The Costly Gospel That Keeps Christian Pilots Flying to the Ends of the Earth

Q&A with Mission Aviation Fellowship President David Holsten on the challenges of reaching the most isolated villages in the world.

In a remote village on the side of a mountain in Papua, a man has been writing letters.

“I’ve written so many letters asking for teachers to come,” he says. “I’ve written so many letters, my pens have all run out of ink. I don’t have any more pens to write with. But then all of the sudden I heard you guys were coming. I was so happy hearing that I could not sleep at all last night.”

A new documentary tells the story of that arrival and the missionary pilots who support the work of Bible translators, church planters, and Christian teachers in the remotest mountain villages. Ends of the Earth will be playing in about 700 theaters across the US on Monday, October 18, and Thursday, October 21. It is also available to churches.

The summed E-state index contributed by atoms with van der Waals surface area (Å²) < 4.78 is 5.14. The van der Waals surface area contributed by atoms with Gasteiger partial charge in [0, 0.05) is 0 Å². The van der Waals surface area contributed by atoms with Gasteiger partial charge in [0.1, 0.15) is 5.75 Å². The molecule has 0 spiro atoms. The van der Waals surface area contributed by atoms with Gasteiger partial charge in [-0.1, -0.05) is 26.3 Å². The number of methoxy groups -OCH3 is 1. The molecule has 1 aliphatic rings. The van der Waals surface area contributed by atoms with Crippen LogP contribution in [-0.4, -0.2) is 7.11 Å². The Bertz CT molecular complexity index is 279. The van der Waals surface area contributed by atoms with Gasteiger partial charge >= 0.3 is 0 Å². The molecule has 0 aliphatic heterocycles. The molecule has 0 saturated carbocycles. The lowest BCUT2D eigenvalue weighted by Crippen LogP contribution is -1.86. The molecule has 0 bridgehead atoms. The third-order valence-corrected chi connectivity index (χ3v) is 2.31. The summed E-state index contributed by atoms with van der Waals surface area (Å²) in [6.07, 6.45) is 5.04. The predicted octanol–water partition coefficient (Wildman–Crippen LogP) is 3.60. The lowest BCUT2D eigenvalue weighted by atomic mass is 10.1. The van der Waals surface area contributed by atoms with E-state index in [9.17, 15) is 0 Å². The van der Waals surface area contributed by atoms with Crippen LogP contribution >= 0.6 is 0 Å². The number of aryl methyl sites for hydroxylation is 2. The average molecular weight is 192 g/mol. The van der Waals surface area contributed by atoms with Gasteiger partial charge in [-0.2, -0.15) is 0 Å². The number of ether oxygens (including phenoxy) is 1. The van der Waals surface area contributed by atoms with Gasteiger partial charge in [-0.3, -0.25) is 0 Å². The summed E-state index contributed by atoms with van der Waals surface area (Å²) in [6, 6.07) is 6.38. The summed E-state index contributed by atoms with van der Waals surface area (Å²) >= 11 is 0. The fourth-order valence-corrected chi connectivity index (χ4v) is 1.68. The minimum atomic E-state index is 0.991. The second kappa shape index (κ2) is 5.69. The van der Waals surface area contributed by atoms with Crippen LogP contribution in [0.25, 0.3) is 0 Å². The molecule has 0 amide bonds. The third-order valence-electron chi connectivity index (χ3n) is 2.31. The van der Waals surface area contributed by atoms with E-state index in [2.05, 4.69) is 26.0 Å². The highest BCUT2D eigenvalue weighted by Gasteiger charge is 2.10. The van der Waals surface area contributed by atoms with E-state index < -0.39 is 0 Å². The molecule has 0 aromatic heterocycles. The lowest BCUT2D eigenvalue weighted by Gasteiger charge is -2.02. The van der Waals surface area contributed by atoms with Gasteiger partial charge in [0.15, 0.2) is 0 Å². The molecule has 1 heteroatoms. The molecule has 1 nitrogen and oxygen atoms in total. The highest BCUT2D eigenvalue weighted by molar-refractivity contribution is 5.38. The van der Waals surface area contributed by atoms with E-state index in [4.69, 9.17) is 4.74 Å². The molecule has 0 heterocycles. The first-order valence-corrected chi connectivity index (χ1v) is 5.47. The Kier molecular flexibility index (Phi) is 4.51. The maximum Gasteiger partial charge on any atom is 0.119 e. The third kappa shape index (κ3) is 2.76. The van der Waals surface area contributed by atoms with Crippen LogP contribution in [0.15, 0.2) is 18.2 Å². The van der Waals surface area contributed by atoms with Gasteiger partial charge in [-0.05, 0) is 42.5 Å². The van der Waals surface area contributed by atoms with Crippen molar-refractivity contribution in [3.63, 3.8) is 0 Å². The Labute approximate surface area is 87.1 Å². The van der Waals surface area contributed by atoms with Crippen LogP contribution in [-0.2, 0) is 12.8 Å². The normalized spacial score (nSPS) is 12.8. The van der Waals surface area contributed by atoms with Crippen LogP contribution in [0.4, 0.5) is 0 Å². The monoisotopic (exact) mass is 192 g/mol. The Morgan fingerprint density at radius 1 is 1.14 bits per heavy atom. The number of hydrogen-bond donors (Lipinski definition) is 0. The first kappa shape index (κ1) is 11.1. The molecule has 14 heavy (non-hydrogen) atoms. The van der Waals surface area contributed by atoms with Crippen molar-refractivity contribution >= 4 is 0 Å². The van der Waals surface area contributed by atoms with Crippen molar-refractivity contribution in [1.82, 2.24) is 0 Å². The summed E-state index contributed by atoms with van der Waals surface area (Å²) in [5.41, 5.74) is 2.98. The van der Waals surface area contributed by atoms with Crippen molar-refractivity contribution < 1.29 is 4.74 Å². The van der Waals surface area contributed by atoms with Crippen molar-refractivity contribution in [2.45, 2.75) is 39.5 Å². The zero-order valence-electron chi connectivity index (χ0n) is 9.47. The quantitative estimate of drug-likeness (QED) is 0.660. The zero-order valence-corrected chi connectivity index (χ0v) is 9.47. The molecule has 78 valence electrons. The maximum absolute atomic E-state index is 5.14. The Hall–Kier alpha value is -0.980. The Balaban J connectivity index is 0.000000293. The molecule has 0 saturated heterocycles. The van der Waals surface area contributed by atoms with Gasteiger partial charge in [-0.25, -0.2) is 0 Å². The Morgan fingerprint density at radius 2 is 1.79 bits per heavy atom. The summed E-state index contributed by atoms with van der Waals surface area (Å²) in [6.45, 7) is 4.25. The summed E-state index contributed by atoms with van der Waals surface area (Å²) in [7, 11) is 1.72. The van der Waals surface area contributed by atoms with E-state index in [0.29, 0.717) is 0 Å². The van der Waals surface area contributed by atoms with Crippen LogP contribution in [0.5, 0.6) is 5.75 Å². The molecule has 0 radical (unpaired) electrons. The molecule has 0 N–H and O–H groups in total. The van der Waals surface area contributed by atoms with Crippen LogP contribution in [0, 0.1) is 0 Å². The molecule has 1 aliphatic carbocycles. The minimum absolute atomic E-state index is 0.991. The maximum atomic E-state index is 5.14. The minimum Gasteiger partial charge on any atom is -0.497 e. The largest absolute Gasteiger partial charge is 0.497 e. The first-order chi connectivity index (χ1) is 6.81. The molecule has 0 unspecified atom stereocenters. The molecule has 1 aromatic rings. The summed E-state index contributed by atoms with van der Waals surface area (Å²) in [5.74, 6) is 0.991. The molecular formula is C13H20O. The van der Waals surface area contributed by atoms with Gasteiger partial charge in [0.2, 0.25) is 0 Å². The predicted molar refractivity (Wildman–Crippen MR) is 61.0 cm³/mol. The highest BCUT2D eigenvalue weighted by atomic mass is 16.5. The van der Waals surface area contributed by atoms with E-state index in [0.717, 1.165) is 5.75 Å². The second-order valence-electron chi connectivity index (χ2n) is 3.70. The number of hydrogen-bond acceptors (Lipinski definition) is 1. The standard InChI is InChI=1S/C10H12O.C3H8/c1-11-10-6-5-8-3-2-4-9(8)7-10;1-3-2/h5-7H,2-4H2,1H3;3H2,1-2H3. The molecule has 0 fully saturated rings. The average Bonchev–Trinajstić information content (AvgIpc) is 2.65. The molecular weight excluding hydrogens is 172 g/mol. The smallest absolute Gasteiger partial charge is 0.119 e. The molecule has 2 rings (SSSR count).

CT talked to Mission Aviation Fellowship President and CEO David Holsten about the importance of the documentary, his theology of missions, and the challenges of flying small planes in and out of mountain villages like Puluk, where it took the people 15 years to build a runway with picks, shovels, and crowbars.

What are your hopes for this documentary?

We want people to see with clarity how the gospel can bring lasting change to somebody living in great isolation—isolation that isn’t just geographical. They are spiritually isolated, linguistically isolated, ethnically isolated. In some of these villages, infant mortality is 80 percent, women and children are abused, and there’s constant war. It’s pretty horrific.

Liku, a Wano Bible teacher, says this in the documentary: “People in America might think we live in a pristine, beautiful place, but they haven’t seen for themselves what it is really like here.”

The gospel and the values …

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